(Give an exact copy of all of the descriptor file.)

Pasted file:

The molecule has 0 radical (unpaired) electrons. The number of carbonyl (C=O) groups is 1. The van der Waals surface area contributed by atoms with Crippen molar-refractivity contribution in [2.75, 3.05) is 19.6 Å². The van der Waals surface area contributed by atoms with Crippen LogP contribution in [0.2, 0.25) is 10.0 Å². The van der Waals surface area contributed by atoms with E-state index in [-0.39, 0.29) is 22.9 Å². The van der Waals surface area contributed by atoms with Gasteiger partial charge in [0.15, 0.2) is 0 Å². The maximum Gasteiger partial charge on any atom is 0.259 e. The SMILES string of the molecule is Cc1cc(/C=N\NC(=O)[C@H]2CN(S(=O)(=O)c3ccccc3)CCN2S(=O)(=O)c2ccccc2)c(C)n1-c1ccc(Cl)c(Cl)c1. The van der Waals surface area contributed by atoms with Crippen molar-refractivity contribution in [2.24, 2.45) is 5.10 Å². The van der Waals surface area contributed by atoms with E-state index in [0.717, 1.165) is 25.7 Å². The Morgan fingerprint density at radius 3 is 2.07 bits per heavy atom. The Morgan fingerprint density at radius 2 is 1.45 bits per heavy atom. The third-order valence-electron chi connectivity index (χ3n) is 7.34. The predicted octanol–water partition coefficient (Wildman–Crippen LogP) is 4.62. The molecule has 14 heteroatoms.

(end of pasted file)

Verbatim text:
The molecule has 0 radical (unpaired) electrons. The number of carbonyl (C=O) groups is 1. The van der Waals surface area contributed by atoms with Crippen molar-refractivity contribution in [2.75, 3.05) is 19.6 Å². The van der Waals surface area contributed by atoms with Crippen LogP contribution in [0.2, 0.25) is 10.0 Å². The van der Waals surface area contributed by atoms with E-state index in [-0.39, 0.29) is 22.9 Å². The van der Waals surface area contributed by atoms with Gasteiger partial charge in [0.15, 0.2) is 0 Å². The maximum Gasteiger partial charge on any atom is 0.259 e. The SMILES string of the molecule is Cc1cc(/C=N\NC(=O)[C@H]2CN(S(=O)(=O)c3ccccc3)CCN2S(=O)(=O)c2ccccc2)c(C)n1-c1ccc(Cl)c(Cl)c1. The van der Waals surface area contributed by atoms with Crippen molar-refractivity contribution in [2.24, 2.45) is 5.10 Å². The van der Waals surface area contributed by atoms with E-state index in [0.717, 1.165) is 25.7 Å². The Morgan fingerprint density at radius 3 is 2.07 bits per heavy atom. The Morgan fingerprint density at radius 2 is 1.45 bits per heavy atom. The third-order valence-electron chi connectivity index (χ3n) is 7.34. The predicted octanol–water partition coefficient (Wildman–Crippen LogP) is 4.62. The molecule has 14 heteroatoms.